Creative solutions to growing problems come in many forms. Harvesting invasive species as a food source is a multi-benefit solution in the fight against damage from invasives. While some scientists disagree with this method of invasive control, saying it has too little of an effect on invasive populations [1], putting invasive species on the dinner plate can help spread awareness of the issue and provide incentive for increased harvests. CWPPRA embraces new solutions to land loss in Louisiana, and we urge our readers to explore alternative food options that may help in our fight to #ProtectOurCoast. Who knows? You might find a new favorite food.





Competitive Dominance Pt. II

Last week, Wetland Wednesday focused on dominant species in wetlands and conditions that contribute to competition. Last week we talked a lot about plants, but animals can be dominant in wetlands as well, for example the American Alligator (Alligator mississippiensis).

Alligators are one of the most recognizable predator species of swamp and marsh habitats, but they haven’t always been as numerous as they are now. Alligators were endangered as recently as 1987 due to human impacts, especially hunting. [1] Since their conservation proved so effective, they are no longer on the endangered species list, but instead are now “of least concern”. It is impressive to see such a strong recovery for an endangered species, and their recovery was successful for many reasons, including their lack of strong competitors. Very few animals compare in size or bite strength. As apex predators, they have essentially free reign over other species when they reach maturity, although there is some competition between individual alligators. Productivity in swamps and marshes is extremely high compared to other habitats, so there is plenty of food to go around, but they still compete with birds of prey and other large aquatic animals like alligator gar and alligator snapping turtles (those names probably aren’t coincidental…).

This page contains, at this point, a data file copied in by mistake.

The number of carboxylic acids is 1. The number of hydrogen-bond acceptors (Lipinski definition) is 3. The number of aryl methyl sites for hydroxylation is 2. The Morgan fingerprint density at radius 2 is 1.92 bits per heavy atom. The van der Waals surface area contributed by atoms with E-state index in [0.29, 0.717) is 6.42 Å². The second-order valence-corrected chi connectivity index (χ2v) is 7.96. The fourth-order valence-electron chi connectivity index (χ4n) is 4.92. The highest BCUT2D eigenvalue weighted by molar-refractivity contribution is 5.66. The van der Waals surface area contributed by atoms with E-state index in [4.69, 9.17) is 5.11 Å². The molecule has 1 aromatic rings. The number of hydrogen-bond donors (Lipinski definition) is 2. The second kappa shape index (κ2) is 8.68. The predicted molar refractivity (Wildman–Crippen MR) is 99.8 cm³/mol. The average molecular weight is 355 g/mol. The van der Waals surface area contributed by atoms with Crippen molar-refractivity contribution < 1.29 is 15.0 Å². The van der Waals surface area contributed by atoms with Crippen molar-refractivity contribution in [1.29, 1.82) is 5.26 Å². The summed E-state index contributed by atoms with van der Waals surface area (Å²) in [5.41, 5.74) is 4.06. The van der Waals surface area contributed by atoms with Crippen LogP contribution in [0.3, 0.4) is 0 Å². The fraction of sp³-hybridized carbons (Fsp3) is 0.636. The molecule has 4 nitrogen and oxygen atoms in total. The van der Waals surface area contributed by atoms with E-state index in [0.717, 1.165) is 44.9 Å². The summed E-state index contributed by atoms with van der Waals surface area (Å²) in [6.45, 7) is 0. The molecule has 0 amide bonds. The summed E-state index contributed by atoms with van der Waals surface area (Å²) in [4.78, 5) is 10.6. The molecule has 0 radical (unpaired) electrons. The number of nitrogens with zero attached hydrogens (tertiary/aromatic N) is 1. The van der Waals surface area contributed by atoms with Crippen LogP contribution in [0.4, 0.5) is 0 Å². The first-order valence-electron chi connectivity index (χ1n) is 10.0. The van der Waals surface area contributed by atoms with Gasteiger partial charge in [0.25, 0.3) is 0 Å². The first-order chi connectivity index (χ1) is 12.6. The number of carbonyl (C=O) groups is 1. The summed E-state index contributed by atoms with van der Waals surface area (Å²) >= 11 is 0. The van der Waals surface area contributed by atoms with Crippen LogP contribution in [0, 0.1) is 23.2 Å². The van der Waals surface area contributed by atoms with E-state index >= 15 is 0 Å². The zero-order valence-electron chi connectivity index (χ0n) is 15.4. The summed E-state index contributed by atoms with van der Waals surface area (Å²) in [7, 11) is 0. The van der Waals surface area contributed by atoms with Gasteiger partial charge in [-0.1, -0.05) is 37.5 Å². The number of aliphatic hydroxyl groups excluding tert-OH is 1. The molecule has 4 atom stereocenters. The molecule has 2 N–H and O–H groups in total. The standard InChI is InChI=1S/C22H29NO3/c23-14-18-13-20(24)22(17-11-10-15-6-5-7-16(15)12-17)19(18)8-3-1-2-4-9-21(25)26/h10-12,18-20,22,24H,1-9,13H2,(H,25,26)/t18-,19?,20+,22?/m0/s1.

As we mentioned last week, dominant species are not always native. Invasive species like nutria, or coypu, often out-compete native muskrats for similar food sources and homes. Since nutria are larger than muskrats, fewer species can prey on them. [2] Invasive species like nutria can disrupt communities of native species to the point of local extinction in some cases, especially in island ecosystems. [3] Not all introduced species are invasive; some do not significantly impact their new homes. Invasive species are detrimental by definition. Nutria were originally introduced by humans, which means their dominance over native muskrats is a byproduct of human activity. Similarly, zebra mussels and apple snails were introduced by humans and out-compete native species in coastal Louisiana.